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A.J. Fries (b. 1972), Crush, 2001; oil on canvas mounted on wood, 72 x 48 inches; Purchased with funds from the Art Endowment, 2005

A.J. Fries (b. 1972), Crush, 2001; oil on canvas mounted on wood, 72 x 48 inches; Purchased with funds from the Art Endowment, 2005

Crush was exhibited at the Carnegie Art Center in North Tonawanda, NY in Convergence On Canvas, shown September 22-October 27, 2001.  Works by Bruce Adams, Michael Herbold, and Polly Little were also shown in adjacent galleries.  About this series, guest curator Elizabeth Licata wrote:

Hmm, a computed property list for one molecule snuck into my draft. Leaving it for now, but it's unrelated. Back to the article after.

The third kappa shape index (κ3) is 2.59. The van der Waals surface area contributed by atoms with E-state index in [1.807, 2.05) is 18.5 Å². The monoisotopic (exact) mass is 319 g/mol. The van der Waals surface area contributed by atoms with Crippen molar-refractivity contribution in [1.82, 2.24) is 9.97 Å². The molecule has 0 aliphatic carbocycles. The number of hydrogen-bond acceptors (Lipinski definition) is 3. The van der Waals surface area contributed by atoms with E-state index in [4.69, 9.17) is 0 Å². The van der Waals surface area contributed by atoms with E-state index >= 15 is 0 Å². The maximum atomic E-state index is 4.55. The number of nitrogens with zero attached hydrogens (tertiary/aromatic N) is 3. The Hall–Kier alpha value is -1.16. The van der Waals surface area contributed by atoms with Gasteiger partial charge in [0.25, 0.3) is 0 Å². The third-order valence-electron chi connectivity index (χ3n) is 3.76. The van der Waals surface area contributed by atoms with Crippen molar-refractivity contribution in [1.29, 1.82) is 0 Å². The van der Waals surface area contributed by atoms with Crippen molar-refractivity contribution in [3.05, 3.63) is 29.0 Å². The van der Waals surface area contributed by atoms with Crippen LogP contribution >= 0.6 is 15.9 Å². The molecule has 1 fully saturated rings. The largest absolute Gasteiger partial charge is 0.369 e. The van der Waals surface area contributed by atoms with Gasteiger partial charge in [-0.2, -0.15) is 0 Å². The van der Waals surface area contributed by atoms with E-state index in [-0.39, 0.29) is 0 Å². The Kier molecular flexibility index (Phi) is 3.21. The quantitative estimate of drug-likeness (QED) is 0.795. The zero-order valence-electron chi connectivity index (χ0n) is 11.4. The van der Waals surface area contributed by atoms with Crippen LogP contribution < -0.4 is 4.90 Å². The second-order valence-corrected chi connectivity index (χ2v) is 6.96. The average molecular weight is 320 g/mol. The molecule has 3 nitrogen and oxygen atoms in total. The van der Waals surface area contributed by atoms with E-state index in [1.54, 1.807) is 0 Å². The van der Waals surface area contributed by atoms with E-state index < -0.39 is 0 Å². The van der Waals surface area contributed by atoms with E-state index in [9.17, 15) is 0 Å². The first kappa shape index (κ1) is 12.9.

A. J. Fries cheerfully admits, even insists upon the obsessive nature of his on-going series of food paintings.  In earlier works, the unattainable was given a deliberately obvious metaphor—pie in the sky.  Later, other desserts appeared, and more sophisticated sublimations were suggested in moody depictions of empty glasses.  In these recently completed large-scale paintings, Fries moves forward again, both formally and metaphorically.  These works about junk food are as much or more about the wrappers as about the foods themselves.  Longing and anticipation are represented by the desirable package and its possible penetration, while loss is always implied by the transient, cloying nature of what is eventually, and unsatisfactorily, consumed.  To pack all this conflicting information into a painting of a Twinkie or a Ho Ho, Fries has to express the foods as both the ultimate in plastic commodities as well as flesh-like, larger-than-life stand-ins for human indulgence.  They have to be formally interesting, but clearly can’t veer toward Pop-like flatness and distance, or the desire and physicality disappear.  Fries has clearly made great strides since his pie-in-the-sky days: the snack cake works represent a long-anticipated combination of ambitious scale and thematic complexity.